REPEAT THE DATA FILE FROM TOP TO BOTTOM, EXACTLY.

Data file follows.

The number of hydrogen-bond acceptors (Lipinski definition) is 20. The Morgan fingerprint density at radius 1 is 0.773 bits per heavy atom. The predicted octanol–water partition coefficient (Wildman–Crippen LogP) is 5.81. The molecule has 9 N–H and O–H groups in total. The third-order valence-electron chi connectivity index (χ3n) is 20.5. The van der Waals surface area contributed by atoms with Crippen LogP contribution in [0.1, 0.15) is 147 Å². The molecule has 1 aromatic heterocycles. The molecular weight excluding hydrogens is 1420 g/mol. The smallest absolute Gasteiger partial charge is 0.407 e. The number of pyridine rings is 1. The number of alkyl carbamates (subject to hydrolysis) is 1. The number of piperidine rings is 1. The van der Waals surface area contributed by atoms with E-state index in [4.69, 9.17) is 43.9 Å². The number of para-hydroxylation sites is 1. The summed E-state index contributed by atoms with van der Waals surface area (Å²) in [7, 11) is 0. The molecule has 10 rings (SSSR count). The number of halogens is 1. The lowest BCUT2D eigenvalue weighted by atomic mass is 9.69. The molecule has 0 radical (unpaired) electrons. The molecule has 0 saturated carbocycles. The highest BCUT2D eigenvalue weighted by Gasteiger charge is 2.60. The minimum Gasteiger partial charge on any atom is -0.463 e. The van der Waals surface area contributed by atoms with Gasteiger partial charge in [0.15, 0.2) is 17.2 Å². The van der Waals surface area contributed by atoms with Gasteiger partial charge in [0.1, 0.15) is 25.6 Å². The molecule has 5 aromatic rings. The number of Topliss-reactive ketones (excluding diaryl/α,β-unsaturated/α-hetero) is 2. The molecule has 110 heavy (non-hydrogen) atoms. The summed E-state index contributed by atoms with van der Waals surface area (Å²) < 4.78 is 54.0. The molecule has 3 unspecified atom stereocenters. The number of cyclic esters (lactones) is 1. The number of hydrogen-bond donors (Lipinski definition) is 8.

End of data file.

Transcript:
The number of hydrogen-bond acceptors (Lipinski definition) is 20. The Morgan fingerprint density at radius 1 is 0.773 bits per heavy atom. The predicted octanol–water partition coefficient (Wildman–Crippen LogP) is 5.81. The molecule has 9 N–H and O–H groups in total. The third-order valence-electron chi connectivity index (χ3n) is 20.5. The van der Waals surface area contributed by atoms with Crippen LogP contribution in [0.1, 0.15) is 147 Å². The molecule has 1 aromatic heterocycles. The molecular weight excluding hydrogens is 1420 g/mol. The smallest absolute Gasteiger partial charge is 0.407 e. The number of pyridine rings is 1. The number of alkyl carbamates (subject to hydrolysis) is 1. The number of piperidine rings is 1. The van der Waals surface area contributed by atoms with E-state index in [4.69, 9.17) is 43.9 Å². The number of para-hydroxylation sites is 1. The summed E-state index contributed by atoms with van der Waals surface area (Å²) in [7, 11) is 0. The molecule has 10 rings (SSSR count). The number of halogens is 1. The lowest BCUT2D eigenvalue weighted by atomic mass is 9.69. The molecule has 0 radical (unpaired) electrons. The molecule has 0 saturated carbocycles. The highest BCUT2D eigenvalue weighted by Gasteiger charge is 2.60. The minimum Gasteiger partial charge on any atom is -0.463 e. The van der Waals surface area contributed by atoms with Gasteiger partial charge in [0.15, 0.2) is 17.2 Å². The van der Waals surface area contributed by atoms with Gasteiger partial charge in [0.1, 0.15) is 25.6 Å². The molecule has 5 aromatic rings. The number of Topliss-reactive ketones (excluding diaryl/α,β-unsaturated/α-hetero) is 2. The molecule has 110 heavy (non-hydrogen) atoms. The summed E-state index contributed by atoms with van der Waals surface area (Å²) < 4.78 is 54.0. The molecule has 3 unspecified atom stereocenters. The number of cyclic esters (lactones) is 1. The number of hydrogen-bond donors (Lipinski definition) is 8.